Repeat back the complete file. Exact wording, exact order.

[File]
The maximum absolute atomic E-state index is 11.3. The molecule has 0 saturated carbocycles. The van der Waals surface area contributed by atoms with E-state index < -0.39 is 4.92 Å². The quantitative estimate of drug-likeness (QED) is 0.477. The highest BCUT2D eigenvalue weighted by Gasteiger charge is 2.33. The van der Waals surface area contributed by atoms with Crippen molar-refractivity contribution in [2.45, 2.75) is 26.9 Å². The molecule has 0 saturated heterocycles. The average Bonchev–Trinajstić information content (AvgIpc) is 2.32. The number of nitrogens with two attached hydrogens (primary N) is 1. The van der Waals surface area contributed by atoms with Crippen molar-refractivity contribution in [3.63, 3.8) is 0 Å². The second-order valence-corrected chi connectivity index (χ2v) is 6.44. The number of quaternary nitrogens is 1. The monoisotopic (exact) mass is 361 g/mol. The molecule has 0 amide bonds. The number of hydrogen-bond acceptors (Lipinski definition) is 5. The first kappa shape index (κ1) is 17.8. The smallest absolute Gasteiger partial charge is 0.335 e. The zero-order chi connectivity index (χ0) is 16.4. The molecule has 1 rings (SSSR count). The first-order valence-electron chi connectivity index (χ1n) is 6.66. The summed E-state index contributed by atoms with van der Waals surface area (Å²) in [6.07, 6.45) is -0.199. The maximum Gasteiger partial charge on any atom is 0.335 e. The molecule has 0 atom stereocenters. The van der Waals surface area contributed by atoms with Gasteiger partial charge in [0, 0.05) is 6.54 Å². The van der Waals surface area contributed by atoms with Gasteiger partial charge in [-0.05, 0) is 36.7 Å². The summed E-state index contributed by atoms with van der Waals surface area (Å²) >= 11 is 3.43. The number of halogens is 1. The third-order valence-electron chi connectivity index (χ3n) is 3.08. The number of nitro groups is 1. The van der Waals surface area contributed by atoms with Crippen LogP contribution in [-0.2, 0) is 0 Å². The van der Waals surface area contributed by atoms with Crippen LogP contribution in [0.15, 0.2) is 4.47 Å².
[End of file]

The maximum absolute atomic E-state index is 11.3. The molecule has 0 saturated carbocycles. The van der Waals surface area contributed by atoms with E-state index < -0.39 is 4.92 Å². The quantitative estimate of drug-likeness (QED) is 0.477. The highest BCUT2D eigenvalue weighted by Gasteiger charge is 2.33. The van der Waals surface area contributed by atoms with Crippen molar-refractivity contribution in [2.45, 2.75) is 26.9 Å². The molecule has 0 saturated heterocycles. The average Bonchev–Trinajstić information content (AvgIpc) is 2.32. The number of nitrogens with two attached hydrogens (primary N) is 1. The van der Waals surface area contributed by atoms with Crippen molar-refractivity contribution in [3.63, 3.8) is 0 Å². The second-order valence-corrected chi connectivity index (χ2v) is 6.44. The number of quaternary nitrogens is 1. The monoisotopic (exact) mass is 361 g/mol. The molecule has 0 amide bonds. The number of hydrogen-bond acceptors (Lipinski definition) is 5. The first kappa shape index (κ1) is 17.8. The smallest absolute Gasteiger partial charge is 0.335 e. The zero-order chi connectivity index (χ0) is 16.4. The molecule has 1 rings (SSSR count). The first-order valence-electron chi connectivity index (χ1n) is 6.66. The summed E-state index contributed by atoms with van der Waals surface area (Å²) in [6.07, 6.45) is -0.199. The maximum Gasteiger partial charge on any atom is 0.335 e. The molecule has 0 atom stereocenters. The van der Waals surface area contributed by atoms with Gasteiger partial charge in [0, 0.05) is 6.54 Å². The van der Waals surface area contributed by atoms with Gasteiger partial charge in [-0.05, 0) is 36.7 Å². The summed E-state index contributed by atoms with van der Waals surface area (Å²) >= 11 is 3.43. The number of halogens is 1. The third-order valence-electron chi connectivity index (χ3n) is 3.08. The number of nitro groups is 1. The van der Waals surface area contributed by atoms with Crippen LogP contribution in [-0.2, 0) is 0 Å². The van der Waals surface area contributed by atoms with Crippen LogP contribution in [0.15, 0.2) is 4.47 Å².